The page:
Financial Accounting Report

Summary of Financial Accounting

Financial summaries can reveal the successes and failures of a business. The summaries gather data from accounting records to draw conclusions about profit, loss, and cash flow, and to evaluate a company's overall financial health. There are specifics and standards to creating a financial summary, and there are certain types of summaries that are asked for during audits and company marketing opportunities.

Definition

A financial or accounting summary sums up a company's financial activity for a specific period of time. Summaries can by assembled for a week, month or quarter, or for longer periods, such as a year, three years, five years or 10 years. Summarizing business transactions can help a company make future plans regarding growth, sales and profit by looking back at what was achieved previously. Financial summaries are created as financial statements. The formats for reporting the various statements, along with the way in which the financial data is gathered, follow generally accepted accounting principles, known as GAAP.

GAAP

GAAP is a set of standards used by CPAs, corporations and small businesses that outline how to record and summarize business transactions. When companies follow the same accounting principles, financial summaries can be read with greater clarity and understanding, and a clear comparison can be made between companies that sell or produce the same products or services. The Financial Accounting Standards Board, a nonprofit board created by the accounting profession, manages the GAAP standards.

Related Reading: What Are Healthy Signs in the Cash Flow Statement?

Types

There are three prominently used summaries that businesses depend upon to tell their financial story. Those are the statement of income, the statement of cash flow, and the balance sheet. Each statement gathers its data from certain accounts used in accounting practices. The income statement is derived from the profit and loss accounts, and reveals how the company is doing in terms of costs versus sales. The cash flow statement uses information regarding assets and liabilities, and is focused on the liquidity or available cash the company has on hand. It derives some of its data from the income statement, but excludes transactions that do not affect cash flow, such as depreciation or bad debt write-offs. The balance sheet summarizes data from the assets, liabilities and owner equity accounts.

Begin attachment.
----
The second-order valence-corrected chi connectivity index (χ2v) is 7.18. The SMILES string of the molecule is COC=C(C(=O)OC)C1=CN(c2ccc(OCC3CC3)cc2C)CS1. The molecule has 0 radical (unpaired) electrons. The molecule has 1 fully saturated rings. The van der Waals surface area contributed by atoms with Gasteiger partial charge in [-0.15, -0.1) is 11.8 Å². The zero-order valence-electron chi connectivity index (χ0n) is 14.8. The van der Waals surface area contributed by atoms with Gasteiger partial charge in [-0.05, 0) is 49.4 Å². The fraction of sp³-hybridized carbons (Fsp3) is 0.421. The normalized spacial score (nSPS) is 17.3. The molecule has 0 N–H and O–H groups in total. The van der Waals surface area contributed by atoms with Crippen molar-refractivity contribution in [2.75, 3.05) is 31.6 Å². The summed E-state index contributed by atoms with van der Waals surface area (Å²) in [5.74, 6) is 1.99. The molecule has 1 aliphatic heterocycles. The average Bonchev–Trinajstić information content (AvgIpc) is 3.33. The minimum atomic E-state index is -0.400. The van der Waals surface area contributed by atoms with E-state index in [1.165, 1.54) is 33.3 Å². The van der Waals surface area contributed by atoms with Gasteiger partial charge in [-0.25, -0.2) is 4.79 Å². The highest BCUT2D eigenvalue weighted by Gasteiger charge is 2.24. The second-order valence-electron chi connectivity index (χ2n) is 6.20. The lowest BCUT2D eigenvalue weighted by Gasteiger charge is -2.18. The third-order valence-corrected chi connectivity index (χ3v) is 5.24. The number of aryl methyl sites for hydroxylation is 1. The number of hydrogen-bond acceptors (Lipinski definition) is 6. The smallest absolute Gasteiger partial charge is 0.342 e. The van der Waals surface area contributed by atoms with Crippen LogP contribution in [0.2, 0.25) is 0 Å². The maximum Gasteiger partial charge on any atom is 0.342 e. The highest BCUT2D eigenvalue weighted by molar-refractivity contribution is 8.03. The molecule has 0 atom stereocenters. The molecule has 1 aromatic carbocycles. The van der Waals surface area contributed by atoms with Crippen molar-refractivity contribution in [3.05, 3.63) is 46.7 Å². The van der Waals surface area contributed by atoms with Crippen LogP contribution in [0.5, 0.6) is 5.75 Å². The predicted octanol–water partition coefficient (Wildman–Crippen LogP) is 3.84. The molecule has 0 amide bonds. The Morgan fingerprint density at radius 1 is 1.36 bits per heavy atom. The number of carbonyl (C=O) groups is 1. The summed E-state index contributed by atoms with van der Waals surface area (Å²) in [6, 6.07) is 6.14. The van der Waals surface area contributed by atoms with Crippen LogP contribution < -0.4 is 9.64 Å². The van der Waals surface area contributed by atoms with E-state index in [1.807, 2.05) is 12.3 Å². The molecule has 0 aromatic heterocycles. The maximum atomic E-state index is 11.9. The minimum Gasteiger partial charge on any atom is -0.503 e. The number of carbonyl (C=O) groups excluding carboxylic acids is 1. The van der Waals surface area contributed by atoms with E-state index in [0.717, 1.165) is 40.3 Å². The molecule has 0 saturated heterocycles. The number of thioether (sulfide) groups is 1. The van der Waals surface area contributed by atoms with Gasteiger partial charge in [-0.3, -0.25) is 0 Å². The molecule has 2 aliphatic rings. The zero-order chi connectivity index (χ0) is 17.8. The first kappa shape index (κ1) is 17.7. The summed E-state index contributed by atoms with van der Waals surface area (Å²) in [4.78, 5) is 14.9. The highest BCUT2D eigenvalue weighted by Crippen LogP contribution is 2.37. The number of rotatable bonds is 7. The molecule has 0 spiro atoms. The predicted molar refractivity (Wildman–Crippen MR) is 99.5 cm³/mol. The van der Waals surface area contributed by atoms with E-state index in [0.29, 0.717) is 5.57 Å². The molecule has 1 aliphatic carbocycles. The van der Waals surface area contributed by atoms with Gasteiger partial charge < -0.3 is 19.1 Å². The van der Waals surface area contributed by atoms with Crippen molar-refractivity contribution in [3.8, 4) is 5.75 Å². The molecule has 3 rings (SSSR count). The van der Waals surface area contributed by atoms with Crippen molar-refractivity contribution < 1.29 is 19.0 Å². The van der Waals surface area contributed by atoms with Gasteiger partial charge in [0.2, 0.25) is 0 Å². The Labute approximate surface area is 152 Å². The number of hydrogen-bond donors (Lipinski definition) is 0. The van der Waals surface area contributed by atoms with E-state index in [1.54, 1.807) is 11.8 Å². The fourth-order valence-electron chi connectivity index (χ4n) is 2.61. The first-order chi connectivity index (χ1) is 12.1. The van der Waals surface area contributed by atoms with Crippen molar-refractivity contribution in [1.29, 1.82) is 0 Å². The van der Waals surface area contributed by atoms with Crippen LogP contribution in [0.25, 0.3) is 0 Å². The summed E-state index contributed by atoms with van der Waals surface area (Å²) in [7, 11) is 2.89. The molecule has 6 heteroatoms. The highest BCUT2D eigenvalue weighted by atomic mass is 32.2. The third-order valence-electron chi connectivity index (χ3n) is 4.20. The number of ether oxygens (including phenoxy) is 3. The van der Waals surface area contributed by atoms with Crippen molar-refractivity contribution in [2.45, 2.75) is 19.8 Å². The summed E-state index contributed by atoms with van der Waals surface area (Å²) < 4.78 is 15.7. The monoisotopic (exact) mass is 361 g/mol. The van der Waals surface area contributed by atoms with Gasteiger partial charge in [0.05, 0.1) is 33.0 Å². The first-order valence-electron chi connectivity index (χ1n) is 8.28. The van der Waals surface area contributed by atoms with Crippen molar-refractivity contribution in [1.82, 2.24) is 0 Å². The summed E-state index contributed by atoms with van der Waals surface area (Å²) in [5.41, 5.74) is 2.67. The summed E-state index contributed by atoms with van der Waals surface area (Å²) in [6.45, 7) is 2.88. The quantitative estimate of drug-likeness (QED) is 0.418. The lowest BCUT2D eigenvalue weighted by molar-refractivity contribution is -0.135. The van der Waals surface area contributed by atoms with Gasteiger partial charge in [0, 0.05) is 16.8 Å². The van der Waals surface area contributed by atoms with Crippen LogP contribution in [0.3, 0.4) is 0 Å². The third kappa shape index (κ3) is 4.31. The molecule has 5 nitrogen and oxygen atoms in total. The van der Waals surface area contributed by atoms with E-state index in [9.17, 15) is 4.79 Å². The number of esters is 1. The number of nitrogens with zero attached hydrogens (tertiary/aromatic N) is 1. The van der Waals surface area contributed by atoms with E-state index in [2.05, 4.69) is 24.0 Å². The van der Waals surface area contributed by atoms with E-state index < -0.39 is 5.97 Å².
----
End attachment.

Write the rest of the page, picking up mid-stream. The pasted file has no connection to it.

Uses

Accounting summaries are windows into the financial health of a business and can be used for many reasons. Audits required by government or industry often begin with an examination of a company's financial summaries. A publicly traded business may release financial summaries to encourage people to invest in its stocks. Managers and executives use the summaries to judge whether goals and expectations are being met, and to assess and plan future goals and changes to the business. Creditors often reference a company's financial summaries if the company is seeking to get a loan, or to get existing loan requirements reorganized.

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